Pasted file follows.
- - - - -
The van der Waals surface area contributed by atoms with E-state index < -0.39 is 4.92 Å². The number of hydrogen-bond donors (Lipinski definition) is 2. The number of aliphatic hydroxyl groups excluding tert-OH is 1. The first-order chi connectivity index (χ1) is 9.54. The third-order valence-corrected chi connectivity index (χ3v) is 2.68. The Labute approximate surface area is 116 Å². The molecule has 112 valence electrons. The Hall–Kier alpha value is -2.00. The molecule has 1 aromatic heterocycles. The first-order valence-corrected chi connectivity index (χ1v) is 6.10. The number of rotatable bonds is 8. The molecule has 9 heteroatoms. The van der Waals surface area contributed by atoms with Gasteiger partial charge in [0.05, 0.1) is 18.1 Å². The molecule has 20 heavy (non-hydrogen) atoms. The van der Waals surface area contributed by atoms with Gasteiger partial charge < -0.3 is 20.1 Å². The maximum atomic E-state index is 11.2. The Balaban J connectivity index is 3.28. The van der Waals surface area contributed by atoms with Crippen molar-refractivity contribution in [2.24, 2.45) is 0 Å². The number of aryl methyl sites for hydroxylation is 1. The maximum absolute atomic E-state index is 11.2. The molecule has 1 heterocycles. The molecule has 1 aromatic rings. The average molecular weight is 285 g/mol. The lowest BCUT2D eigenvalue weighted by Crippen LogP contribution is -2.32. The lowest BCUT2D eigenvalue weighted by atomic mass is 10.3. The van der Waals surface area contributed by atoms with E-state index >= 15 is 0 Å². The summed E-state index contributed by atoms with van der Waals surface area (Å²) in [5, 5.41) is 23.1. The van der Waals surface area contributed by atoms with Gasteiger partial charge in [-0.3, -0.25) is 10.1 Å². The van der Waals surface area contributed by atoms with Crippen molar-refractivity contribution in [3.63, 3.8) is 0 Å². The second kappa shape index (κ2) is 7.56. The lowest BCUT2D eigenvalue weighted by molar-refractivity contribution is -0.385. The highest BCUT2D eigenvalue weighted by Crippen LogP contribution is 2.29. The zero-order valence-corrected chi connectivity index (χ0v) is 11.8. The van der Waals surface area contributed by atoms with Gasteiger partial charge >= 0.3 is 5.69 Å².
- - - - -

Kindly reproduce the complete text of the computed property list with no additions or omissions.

The van der Waals surface area contributed by atoms with E-state index < -0.39 is 4.92 Å². The number of hydrogen-bond donors (Lipinski definition) is 2. The number of aliphatic hydroxyl groups excluding tert-OH is 1. The first-order chi connectivity index (χ1) is 9.54. The third-order valence-corrected chi connectivity index (χ3v) is 2.68. The Labute approximate surface area is 116 Å². The molecule has 112 valence electrons. The Hall–Kier alpha value is -2.00. The molecule has 1 aromatic heterocycles. The first-order valence-corrected chi connectivity index (χ1v) is 6.10. The number of rotatable bonds is 8. The molecule has 9 heteroatoms. The van der Waals surface area contributed by atoms with Gasteiger partial charge in [0.05, 0.1) is 18.1 Å². The molecule has 20 heavy (non-hydrogen) atoms. The van der Waals surface area contributed by atoms with Gasteiger partial charge < -0.3 is 20.1 Å². The maximum atomic E-state index is 11.2. The Balaban J connectivity index is 3.28. The van der Waals surface area contributed by atoms with Crippen molar-refractivity contribution in [2.24, 2.45) is 0 Å². The number of aryl methyl sites for hydroxylation is 1. The maximum absolute atomic E-state index is 11.2. The molecule has 1 heterocycles. The molecule has 1 aromatic rings. The average molecular weight is 285 g/mol. The lowest BCUT2D eigenvalue weighted by Crippen LogP contribution is -2.32. The lowest BCUT2D eigenvalue weighted by atomic mass is 10.3. The van der Waals surface area contributed by atoms with E-state index >= 15 is 0 Å². The summed E-state index contributed by atoms with van der Waals surface area (Å²) in [5, 5.41) is 23.1. The van der Waals surface area contributed by atoms with Gasteiger partial charge in [-0.3, -0.25) is 10.1 Å². The van der Waals surface area contributed by atoms with Crippen molar-refractivity contribution in [3.63, 3.8) is 0 Å². The second kappa shape index (κ2) is 7.56. The lowest BCUT2D eigenvalue weighted by molar-refractivity contribution is -0.385. The highest BCUT2D eigenvalue weighted by Crippen LogP contribution is 2.29. The zero-order valence-corrected chi connectivity index (χ0v) is 11.8. The van der Waals surface area contributed by atoms with Gasteiger partial charge >= 0.3 is 5.69 Å².